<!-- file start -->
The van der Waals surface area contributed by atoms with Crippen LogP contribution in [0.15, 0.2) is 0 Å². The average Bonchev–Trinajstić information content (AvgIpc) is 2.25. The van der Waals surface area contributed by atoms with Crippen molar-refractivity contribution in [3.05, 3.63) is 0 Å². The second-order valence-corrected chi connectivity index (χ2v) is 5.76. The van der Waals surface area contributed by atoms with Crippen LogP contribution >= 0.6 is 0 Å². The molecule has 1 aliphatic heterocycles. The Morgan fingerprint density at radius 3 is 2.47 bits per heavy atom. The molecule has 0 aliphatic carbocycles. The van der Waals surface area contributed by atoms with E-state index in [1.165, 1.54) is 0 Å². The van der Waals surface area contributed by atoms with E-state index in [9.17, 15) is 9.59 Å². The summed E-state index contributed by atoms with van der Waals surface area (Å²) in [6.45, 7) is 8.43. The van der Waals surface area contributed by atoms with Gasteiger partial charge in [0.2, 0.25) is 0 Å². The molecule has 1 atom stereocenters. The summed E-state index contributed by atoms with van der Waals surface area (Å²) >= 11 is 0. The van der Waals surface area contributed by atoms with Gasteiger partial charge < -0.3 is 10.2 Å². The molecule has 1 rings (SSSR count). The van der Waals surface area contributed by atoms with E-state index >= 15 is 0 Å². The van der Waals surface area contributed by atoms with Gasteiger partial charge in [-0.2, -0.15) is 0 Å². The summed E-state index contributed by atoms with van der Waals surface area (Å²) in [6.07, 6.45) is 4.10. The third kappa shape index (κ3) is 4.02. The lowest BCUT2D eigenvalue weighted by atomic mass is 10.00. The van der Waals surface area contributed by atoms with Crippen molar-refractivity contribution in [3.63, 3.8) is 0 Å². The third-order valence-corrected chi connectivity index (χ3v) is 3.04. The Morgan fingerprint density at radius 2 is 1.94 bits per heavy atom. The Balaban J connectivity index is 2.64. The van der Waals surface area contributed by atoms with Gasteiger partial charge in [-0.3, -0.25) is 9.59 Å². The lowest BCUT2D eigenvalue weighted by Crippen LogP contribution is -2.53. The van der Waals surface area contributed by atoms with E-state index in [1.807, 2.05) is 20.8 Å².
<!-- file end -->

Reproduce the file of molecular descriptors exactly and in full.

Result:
The van der Waals surface area contributed by atoms with Crippen LogP contribution in [0.15, 0.2) is 0 Å². The average Bonchev–Trinajstić information content (AvgIpc) is 2.25. The van der Waals surface area contributed by atoms with Crippen molar-refractivity contribution in [3.05, 3.63) is 0 Å². The second-order valence-corrected chi connectivity index (χ2v) is 5.76. The van der Waals surface area contributed by atoms with Crippen LogP contribution >= 0.6 is 0 Å². The molecule has 1 aliphatic heterocycles. The Morgan fingerprint density at radius 3 is 2.47 bits per heavy atom. The molecule has 0 aliphatic carbocycles. The van der Waals surface area contributed by atoms with E-state index in [1.165, 1.54) is 0 Å². The van der Waals surface area contributed by atoms with E-state index in [9.17, 15) is 9.59 Å². The summed E-state index contributed by atoms with van der Waals surface area (Å²) in [6.45, 7) is 8.43. The van der Waals surface area contributed by atoms with Gasteiger partial charge in [0.2, 0.25) is 0 Å². The molecule has 1 atom stereocenters. The summed E-state index contributed by atoms with van der Waals surface area (Å²) >= 11 is 0. The van der Waals surface area contributed by atoms with Gasteiger partial charge < -0.3 is 10.2 Å². The molecule has 1 rings (SSSR count). The van der Waals surface area contributed by atoms with E-state index >= 15 is 0 Å². The van der Waals surface area contributed by atoms with Gasteiger partial charge in [-0.2, -0.15) is 0 Å². The summed E-state index contributed by atoms with van der Waals surface area (Å²) in [6.07, 6.45) is 4.10. The third kappa shape index (κ3) is 4.02. The lowest BCUT2D eigenvalue weighted by atomic mass is 10.00. The van der Waals surface area contributed by atoms with Crippen molar-refractivity contribution in [3.63, 3.8) is 0 Å². The third-order valence-corrected chi connectivity index (χ3v) is 3.04. The Morgan fingerprint density at radius 2 is 1.94 bits per heavy atom. The Balaban J connectivity index is 2.64. The van der Waals surface area contributed by atoms with Gasteiger partial charge in [-0.3, -0.25) is 9.59 Å². The lowest BCUT2D eigenvalue weighted by Crippen LogP contribution is -2.53. The van der Waals surface area contributed by atoms with E-state index in [1.807, 2.05) is 20.8 Å².